Football association loses fight for clothing mark
In South African Football Association v Stanton Woodrush (Pty) Ltd, the South African Supreme Court of Appeal has dismissed the plaintiff's claim that it owns the BAFANA BAFANA trademark in relation to all goods, including clothing.
The term 'bafana bafana' (meaning 'the boys, the boys') was used for the first time in July 1992 in connection with the national football (soccer) team by three journalists working for the Sowetan newspaper. However, Stanton Woodrush, a Johannesburg businessman, was the first to apply to register the words as a trademark, doing so in 1993 in connection with clothing. In 1994 a sponsor of the national team, Kappa Holdings Ltd, also registered the mark BAFANA BAFANA but in relation to football. In 1996 the South African Football Association (SAFA), which manages the national team, took assignment of this mark from Kappa and in 1997 embarked on an extensive filing programme of the mark for virtually all goods in practically all classes.
SAFA then, believing itself to be the true proprietor of all rights in the BAFANA BAFANA mark, took action against Woodrush's company, Stanton Woodrush (Pty) Ltd, applying for an order cancelling its mark with respect to clothing from the Trademarks Register.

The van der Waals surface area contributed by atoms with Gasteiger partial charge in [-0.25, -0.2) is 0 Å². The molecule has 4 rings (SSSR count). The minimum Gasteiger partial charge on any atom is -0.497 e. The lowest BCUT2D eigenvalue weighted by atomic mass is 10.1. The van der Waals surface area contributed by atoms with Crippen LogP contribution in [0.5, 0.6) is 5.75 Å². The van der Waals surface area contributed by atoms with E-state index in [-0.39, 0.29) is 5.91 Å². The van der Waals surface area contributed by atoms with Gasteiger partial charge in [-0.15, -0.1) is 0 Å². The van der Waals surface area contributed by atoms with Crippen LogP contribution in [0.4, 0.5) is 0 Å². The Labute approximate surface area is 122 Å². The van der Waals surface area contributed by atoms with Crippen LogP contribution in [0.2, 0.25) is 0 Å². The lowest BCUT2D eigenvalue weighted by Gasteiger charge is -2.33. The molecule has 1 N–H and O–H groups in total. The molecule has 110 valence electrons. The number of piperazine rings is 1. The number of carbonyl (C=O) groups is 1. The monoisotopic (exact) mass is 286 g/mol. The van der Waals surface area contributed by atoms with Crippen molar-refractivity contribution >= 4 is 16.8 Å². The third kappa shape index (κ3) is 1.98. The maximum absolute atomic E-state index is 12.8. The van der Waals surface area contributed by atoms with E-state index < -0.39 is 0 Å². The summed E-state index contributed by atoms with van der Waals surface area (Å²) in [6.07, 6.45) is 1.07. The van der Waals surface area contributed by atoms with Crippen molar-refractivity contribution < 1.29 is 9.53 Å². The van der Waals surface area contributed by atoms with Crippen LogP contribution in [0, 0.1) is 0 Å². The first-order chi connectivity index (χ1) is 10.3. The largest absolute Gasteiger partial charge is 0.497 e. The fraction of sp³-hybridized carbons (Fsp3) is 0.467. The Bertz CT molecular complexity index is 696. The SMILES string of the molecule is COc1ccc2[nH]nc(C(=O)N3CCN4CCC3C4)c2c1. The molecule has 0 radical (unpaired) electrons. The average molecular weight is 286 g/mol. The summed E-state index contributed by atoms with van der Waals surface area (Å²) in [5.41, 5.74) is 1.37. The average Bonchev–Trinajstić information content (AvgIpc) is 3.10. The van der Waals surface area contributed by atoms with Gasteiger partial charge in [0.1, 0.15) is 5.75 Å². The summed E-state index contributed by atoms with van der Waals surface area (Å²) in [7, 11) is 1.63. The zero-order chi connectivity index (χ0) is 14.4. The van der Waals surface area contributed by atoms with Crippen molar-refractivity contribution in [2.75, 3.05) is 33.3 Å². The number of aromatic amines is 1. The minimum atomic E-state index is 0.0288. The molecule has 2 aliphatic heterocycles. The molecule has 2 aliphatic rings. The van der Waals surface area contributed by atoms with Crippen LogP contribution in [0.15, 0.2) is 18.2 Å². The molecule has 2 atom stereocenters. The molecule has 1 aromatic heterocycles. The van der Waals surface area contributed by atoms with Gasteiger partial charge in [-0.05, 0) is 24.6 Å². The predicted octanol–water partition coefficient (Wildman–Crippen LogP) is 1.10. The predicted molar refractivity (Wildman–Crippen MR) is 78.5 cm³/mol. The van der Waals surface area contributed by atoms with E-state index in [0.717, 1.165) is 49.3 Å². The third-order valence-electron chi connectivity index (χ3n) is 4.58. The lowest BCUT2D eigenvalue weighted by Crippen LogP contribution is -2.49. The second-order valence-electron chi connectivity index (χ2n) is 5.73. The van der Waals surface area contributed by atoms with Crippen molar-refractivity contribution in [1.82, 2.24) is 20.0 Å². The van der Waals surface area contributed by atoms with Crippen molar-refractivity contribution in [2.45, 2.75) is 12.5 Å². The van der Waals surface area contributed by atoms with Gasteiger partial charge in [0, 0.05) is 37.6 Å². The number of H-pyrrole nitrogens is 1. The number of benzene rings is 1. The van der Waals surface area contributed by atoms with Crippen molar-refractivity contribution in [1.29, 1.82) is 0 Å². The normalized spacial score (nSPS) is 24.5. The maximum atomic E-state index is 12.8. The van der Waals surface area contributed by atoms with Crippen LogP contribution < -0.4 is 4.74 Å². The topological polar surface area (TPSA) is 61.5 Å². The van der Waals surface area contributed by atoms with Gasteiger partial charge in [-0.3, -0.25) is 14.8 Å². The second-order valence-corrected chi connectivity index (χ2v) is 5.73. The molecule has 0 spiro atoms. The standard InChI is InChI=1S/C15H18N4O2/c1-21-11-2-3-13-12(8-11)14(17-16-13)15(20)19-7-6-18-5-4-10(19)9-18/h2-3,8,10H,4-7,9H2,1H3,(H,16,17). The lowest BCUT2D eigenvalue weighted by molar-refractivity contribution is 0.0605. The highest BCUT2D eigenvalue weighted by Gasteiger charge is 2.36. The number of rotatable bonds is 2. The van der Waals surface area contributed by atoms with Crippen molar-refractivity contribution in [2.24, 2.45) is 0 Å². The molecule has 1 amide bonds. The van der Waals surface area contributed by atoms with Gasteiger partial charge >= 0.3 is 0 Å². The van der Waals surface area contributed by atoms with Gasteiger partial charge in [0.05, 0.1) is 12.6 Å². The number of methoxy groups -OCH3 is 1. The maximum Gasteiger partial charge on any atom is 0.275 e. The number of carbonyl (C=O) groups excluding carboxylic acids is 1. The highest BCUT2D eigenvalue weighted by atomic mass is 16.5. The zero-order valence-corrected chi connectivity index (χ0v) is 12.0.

The court of first instance dismissed SAFA's application. On appeal to the Supreme Court of Appeal, the lower court's ruling was affirmed. The appellate court stated that there is no reason why an entrepreneur should not take advantage of a name in marketing his goods or services so long as he does not commit the offence of passing off or violate any specific statutory prohibitions.
As a result, despite the BAFANA BAFANA mark being synonymous with a national sports team, Woodrush has been recognized as owning it in connection with items of clothing and is allowed to exploit it commercially in that regard.
Megan Reimers, Spoor & Fisher, Pretoria
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